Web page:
London: Companies in the UK will join England fans in praying for World Cup glory, with retailers and broadcasters the top beneficiaries of an additional £500 million (Rs3,375 crore) windfall that victory in the tournament is estimated to bring.
A good England showing in the World Cup is particularly important for the UK as the country is recovering from a deep recession and would have just elected a new government, invariably bringing with it uncertainty.
Fears that the May 6 UK election will not deliver a clear majority have driven strategists to cut their forecasts for sterling and the new government will have to tackle a burgeoning deficit and slow growth.
So companies can use any help they get from a positive World Cup result: the British Retail Consortium estimates that the 2006 World Cup generated £1.25 billion in retail sales and anticipates similar for 2010, with more if England progress further.
And a recent survey by PricewaterhouseCoopers showed nearly 15% of consumers intended to buy more if England won the World Cup in South Africa, treating themselves to new purchases or celebrating in pubs and restaurants.
UK bookmakers tip England as third favourites behind Brazil and Spain to win the tournament, and supermarkets such as Wal-Mart’s Asda, Tesco, sports retailers such as JJB Sports and broadcasters including ITV are betting on the team enduring to the final stages.
Britain’s largest supermarket chain Tesco, which became the official supplier to the England team last week, is among the firms that has the most to gain from what would be the first English World Cup win since 1966.
But a familiar penalty shoot-out exit at the quarter-final stage or a repeat of last year’s wash-out summer could scupper the retailer’s best-laid plans.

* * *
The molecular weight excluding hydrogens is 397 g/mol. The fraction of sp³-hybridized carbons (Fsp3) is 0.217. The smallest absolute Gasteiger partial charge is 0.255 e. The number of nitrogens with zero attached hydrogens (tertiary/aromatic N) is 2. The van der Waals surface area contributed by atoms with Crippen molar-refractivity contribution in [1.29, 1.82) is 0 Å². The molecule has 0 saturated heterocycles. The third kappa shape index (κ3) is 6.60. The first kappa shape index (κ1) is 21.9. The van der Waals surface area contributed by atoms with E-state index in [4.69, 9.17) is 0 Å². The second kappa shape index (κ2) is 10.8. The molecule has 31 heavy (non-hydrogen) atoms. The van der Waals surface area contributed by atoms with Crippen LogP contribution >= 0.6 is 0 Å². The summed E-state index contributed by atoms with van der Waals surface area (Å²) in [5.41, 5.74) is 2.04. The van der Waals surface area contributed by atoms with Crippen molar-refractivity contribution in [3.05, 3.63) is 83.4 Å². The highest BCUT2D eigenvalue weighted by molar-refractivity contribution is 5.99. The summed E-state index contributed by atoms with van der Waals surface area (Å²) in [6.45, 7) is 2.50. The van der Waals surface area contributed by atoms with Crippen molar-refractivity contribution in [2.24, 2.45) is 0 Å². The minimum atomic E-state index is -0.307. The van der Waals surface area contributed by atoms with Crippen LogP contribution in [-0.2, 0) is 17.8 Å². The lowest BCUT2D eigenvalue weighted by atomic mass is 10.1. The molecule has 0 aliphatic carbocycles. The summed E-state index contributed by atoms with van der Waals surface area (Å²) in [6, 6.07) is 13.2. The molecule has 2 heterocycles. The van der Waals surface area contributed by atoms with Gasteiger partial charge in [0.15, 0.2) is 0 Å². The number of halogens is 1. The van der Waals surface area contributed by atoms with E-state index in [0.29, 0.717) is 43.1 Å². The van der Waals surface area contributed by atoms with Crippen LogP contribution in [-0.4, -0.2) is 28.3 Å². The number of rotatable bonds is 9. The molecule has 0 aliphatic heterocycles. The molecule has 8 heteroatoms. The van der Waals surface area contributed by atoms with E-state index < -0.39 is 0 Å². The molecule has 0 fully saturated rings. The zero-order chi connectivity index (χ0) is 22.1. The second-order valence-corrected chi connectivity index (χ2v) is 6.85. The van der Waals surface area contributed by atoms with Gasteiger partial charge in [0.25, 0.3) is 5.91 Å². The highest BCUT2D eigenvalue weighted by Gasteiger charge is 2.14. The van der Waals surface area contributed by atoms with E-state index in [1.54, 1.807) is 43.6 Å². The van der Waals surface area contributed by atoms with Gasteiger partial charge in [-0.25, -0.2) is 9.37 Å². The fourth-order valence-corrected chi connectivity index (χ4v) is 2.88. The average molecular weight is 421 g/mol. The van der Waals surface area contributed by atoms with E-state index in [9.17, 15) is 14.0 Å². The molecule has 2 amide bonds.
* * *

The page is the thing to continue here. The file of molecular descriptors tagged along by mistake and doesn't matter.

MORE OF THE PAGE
Greg Hodge, research director at Planet Retail, said the difference between England getting to the quarter-final and the final would be worth around £500 million for the economy as a whole.
“If Tesco are planning a large promotion for the quarter-final stage and England go out, and it pours down for a whole week then the chances are their meat promotions aren’t going to go very well and they will be forced to discount,” Hodge said.
“Wal-Mart, as the exclusive partner for various merchandise could be the biggest winner,” said Planet Retail’s Hodge.
Wal-Mart lags its sector peers with a price-to-earnings ratio of 14.91 times, compared to the sector median of 23.1.
Investors in sports retailers such as JJB Sports and Sports Direct will also be anxiously watching results as teams’ longevity in the tournament will be crucial for sales of soccer-related merchandise.
Jean Roche, analyst at Panmure Gordon, said the longer England remain in the competition, the more customers are likely to spend on soccer-related products.
“Football-related spend is a significant part of JJB’s revenues,” she said.
The success of the team will also affect electrical retailers, Hodge at Planet Retail said, providing a catalyst for a large scale purchase of televisions. “We will see a lot of people upgrading. For this year’s Superbowl, four million people bought a TV set and I think there will be a benefit for electrical retailers,” he said, picking DSG International and Kesa Electricals as top gainers.
Media firms are also among the best placed to benefit as many should be able to cash in on a surge in advertising targeting the hard-to-reach demographic of young males.